One of the great things about studying abroad through OSU is that you have so many options. On the flip side, all the options sometimes makes it difficult to narrow down your choice to one… Read why Nick chose to study in Estonia and why other OSU students should also!
Why did you choose to study at the University of Tartu?
To be honest, it was incredibly random. Without going into details, UT stood out at the conclusions of a SWOT analysis of other places I compared in Central & Eastern Europe. It is a great mix of modern, historic, affordable, comfortable, with an excellent academic program to compliment its natural and urban beauty.
What was the university like? And Tartu as a city?
I can’t emphasize enough how cool the university’s history was. During the winter, there was a vivid social scene, but a lot of studying going on due to the harsh winters. I’d never seen so much snow before. Once it melted and summer arrived, I had never seen such phosphorescent green grass and blue skies. Every activity was moved outdoors, including studying, socializing, eating, and so on. Tartu still has a few old Soviet scars, but by and large, it looks and feels just like a German or Swedish city. Just a lot cheaper.
What was a typical day for you when studied in Estonia?
I would wake up and walk to class through a modern district, a park, across the river, through the historic town square, and up the hill. Not as long of a walk as that sounds. My classes were in English, and all really interesting. Then I’d find some friends around my faculty and go grab the lunch special somewhere and eat out on the square. Then I might study or attend an event later that day. I also flew to the Netherlands once a month and squeezed several other trips in—I was practically always on the move. I had a lot of friends in Tallinn, which was an hour and a half away. Estonians are easier to befriend than their reputation.
Describe your academic experience abroad.
I was taking courses on Russian language, E.U.-Russia relations, and European sociology. My professors taught from a very interesting perspective, especially regarding the Soviet Union. My professors had diverse biases also, ranging from being anti-Moscow to a level of acceptance about the past. I also learned a vastly different point of view regarding nationalism and state-building. We had several great academic events, including an official state visit of the Polish president, and an in-class visit from a Hungarian minister. If you want to understand what happened in foreign relations after 1991, Tartu is the place to go.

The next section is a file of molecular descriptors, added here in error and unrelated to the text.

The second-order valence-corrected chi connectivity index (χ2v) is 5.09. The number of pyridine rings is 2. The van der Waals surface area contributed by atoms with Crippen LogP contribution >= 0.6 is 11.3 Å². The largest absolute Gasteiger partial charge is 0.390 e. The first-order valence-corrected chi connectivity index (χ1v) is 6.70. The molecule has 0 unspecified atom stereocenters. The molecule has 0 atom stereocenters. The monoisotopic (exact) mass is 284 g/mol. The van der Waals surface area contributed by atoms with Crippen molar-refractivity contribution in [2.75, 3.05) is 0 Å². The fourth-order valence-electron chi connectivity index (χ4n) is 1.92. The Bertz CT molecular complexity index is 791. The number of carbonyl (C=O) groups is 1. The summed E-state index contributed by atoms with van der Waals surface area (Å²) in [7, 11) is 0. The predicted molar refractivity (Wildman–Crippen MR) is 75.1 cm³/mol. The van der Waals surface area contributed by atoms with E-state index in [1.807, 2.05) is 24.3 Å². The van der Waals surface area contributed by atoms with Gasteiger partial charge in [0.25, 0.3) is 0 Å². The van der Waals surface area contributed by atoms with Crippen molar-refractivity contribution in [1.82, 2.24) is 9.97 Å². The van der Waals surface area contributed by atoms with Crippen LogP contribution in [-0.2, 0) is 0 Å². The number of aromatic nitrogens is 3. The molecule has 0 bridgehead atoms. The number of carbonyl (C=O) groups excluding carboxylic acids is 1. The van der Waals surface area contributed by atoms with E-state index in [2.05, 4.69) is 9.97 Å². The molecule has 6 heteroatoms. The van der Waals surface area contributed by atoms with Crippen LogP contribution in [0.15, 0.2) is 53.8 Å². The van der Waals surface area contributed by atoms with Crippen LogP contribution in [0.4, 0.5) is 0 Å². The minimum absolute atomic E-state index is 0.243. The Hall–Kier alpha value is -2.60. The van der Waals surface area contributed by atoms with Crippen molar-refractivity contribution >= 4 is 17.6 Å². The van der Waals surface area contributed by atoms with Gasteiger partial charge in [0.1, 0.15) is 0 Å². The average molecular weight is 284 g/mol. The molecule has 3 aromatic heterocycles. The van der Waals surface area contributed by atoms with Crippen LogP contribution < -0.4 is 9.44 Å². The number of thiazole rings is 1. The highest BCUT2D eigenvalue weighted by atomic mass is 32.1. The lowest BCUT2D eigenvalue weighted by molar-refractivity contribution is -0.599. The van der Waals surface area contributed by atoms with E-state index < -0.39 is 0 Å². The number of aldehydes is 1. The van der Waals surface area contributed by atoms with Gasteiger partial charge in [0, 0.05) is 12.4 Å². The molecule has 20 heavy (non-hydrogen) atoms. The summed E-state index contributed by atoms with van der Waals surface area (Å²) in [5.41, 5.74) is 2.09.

Where did you live?
I lived in a really cool modern building that housed international students at 22 Raatuse Street. It was an 8 minute walk across the river from the university and even shorter walking distance to anything you would need. My rent for my “own room” was about $200 / month. There were several other study abroad students who ventured out on their own and found really cool loft spaces around town for pretty cheap, as well. If you’re going for just one semester you won’t have the flexibility to go off on your own, though, because you’ll want to arrange housing in-person if you’re going “off campus.”
What was the most interesting cultural experience you had abroad?
Tartu attracts a lot of students from Germany and other European nations, more than the U.S., because Estonia is very hot right now in Europe. I appreciated being able to get away from American-ness and have a fairly immersive European experience that was analogous to what you’d also have in the Czech Republic. I’ll confess that the town McDonald’s had about a once-monthly place in my dinner rotation, but I was just really able to immerse myself in the modern-day Eastern European experience. At the time I was focusing a lot of my academic career on Russia, and it brought me closer to that. What I didn’t expect was that I’d leave, instead, wanting to focus my career on beautiful cities.
Why should OSU students study at the University of Tartu in Estonia?
You should go because it’s different. You will grow more mature by venturing off the beaten path of usual study abroad destinations, and you’ll get to see such an underrated part of the world that few get to see. You can always go to France. It’s cheap, the city is beautiful, the people are attractive, and it’s a very good university. You’ll feel like you’re in France and spend a third of what you would there. Tallinn, the capital, has pretty good, thrifty access to almost anywhere in Europe you’d want to travel to. If you do go, my advice is to seriously consider going during the Fall semester, or bring a good winter coat!
Written by: Nick Emenhiser